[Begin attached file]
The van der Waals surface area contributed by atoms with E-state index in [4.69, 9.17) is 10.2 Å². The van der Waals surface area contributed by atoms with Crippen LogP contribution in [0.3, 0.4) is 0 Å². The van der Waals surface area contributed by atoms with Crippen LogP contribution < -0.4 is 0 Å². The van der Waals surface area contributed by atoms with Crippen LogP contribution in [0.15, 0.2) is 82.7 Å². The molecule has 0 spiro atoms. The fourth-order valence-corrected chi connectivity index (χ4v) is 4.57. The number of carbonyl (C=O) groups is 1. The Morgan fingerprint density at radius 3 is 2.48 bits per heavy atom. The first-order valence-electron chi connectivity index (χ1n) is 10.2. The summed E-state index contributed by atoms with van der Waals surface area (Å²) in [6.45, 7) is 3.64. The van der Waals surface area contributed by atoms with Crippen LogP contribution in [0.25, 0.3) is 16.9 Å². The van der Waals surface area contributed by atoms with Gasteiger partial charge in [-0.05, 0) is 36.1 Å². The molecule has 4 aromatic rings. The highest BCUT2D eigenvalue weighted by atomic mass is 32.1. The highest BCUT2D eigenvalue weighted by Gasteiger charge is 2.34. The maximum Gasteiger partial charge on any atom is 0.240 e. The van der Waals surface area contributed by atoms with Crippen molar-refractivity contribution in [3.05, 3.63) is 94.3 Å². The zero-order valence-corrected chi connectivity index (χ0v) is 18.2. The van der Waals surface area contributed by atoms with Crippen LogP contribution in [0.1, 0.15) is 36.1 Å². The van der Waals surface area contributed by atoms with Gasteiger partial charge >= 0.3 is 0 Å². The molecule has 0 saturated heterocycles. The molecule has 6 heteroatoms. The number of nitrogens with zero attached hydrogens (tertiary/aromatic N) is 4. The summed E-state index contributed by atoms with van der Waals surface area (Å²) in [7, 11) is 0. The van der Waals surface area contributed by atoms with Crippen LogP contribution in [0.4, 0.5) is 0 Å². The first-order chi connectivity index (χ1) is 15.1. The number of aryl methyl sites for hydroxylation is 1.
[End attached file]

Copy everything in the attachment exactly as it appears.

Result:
The van der Waals surface area contributed by atoms with E-state index in [4.69, 9.17) is 10.2 Å². The van der Waals surface area contributed by atoms with Crippen LogP contribution in [0.3, 0.4) is 0 Å². The van der Waals surface area contributed by atoms with Crippen LogP contribution < -0.4 is 0 Å². The van der Waals surface area contributed by atoms with Crippen LogP contribution in [0.15, 0.2) is 82.7 Å². The molecule has 0 spiro atoms. The fourth-order valence-corrected chi connectivity index (χ4v) is 4.57. The number of carbonyl (C=O) groups is 1. The Morgan fingerprint density at radius 3 is 2.48 bits per heavy atom. The first-order valence-electron chi connectivity index (χ1n) is 10.2. The summed E-state index contributed by atoms with van der Waals surface area (Å²) in [6.45, 7) is 3.64. The van der Waals surface area contributed by atoms with Crippen LogP contribution in [0.25, 0.3) is 16.9 Å². The van der Waals surface area contributed by atoms with Gasteiger partial charge in [-0.05, 0) is 36.1 Å². The molecule has 4 aromatic rings. The highest BCUT2D eigenvalue weighted by atomic mass is 32.1. The highest BCUT2D eigenvalue weighted by Gasteiger charge is 2.34. The maximum Gasteiger partial charge on any atom is 0.240 e. The van der Waals surface area contributed by atoms with Crippen molar-refractivity contribution in [3.05, 3.63) is 94.3 Å². The zero-order valence-corrected chi connectivity index (χ0v) is 18.2. The van der Waals surface area contributed by atoms with Crippen LogP contribution in [0.1, 0.15) is 36.1 Å². The van der Waals surface area contributed by atoms with Gasteiger partial charge >= 0.3 is 0 Å². The molecule has 0 saturated heterocycles. The molecule has 6 heteroatoms. The number of nitrogens with zero attached hydrogens (tertiary/aromatic N) is 4. The summed E-state index contributed by atoms with van der Waals surface area (Å²) in [7, 11) is 0. The van der Waals surface area contributed by atoms with Crippen LogP contribution in [0.4, 0.5) is 0 Å². The first-order chi connectivity index (χ1) is 15.1. The number of aryl methyl sites for hydroxylation is 1.